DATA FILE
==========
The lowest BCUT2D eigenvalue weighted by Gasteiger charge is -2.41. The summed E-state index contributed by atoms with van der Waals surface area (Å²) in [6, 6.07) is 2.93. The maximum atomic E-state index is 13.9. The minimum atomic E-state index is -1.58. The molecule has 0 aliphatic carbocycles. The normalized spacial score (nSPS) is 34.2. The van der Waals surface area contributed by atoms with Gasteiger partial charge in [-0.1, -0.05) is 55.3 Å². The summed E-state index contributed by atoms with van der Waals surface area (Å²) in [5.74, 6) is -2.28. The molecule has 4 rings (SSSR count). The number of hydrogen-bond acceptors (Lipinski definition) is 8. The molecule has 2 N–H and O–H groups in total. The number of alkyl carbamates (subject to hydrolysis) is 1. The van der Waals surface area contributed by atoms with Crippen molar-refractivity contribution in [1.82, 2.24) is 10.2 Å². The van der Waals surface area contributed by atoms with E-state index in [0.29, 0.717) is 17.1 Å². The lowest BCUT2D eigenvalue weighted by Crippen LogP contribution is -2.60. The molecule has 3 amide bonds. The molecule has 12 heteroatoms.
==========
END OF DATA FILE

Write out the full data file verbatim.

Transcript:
The lowest BCUT2D eigenvalue weighted by Gasteiger charge is -2.41. The summed E-state index contributed by atoms with van der Waals surface area (Å²) in [6, 6.07) is 2.93. The maximum atomic E-state index is 13.9. The minimum atomic E-state index is -1.58. The molecule has 0 aliphatic carbocycles. The normalized spacial score (nSPS) is 34.2. The van der Waals surface area contributed by atoms with Gasteiger partial charge in [-0.1, -0.05) is 55.3 Å². The summed E-state index contributed by atoms with van der Waals surface area (Å²) in [5.74, 6) is -2.28. The molecule has 4 rings (SSSR count). The number of hydrogen-bond acceptors (Lipinski definition) is 8. The molecule has 2 N–H and O–H groups in total. The number of alkyl carbamates (subject to hydrolysis) is 1. The van der Waals surface area contributed by atoms with Crippen molar-refractivity contribution in [1.82, 2.24) is 10.2 Å². The van der Waals surface area contributed by atoms with E-state index in [0.29, 0.717) is 17.1 Å². The lowest BCUT2D eigenvalue weighted by Crippen LogP contribution is -2.60. The molecule has 3 amide bonds. The molecule has 12 heteroatoms.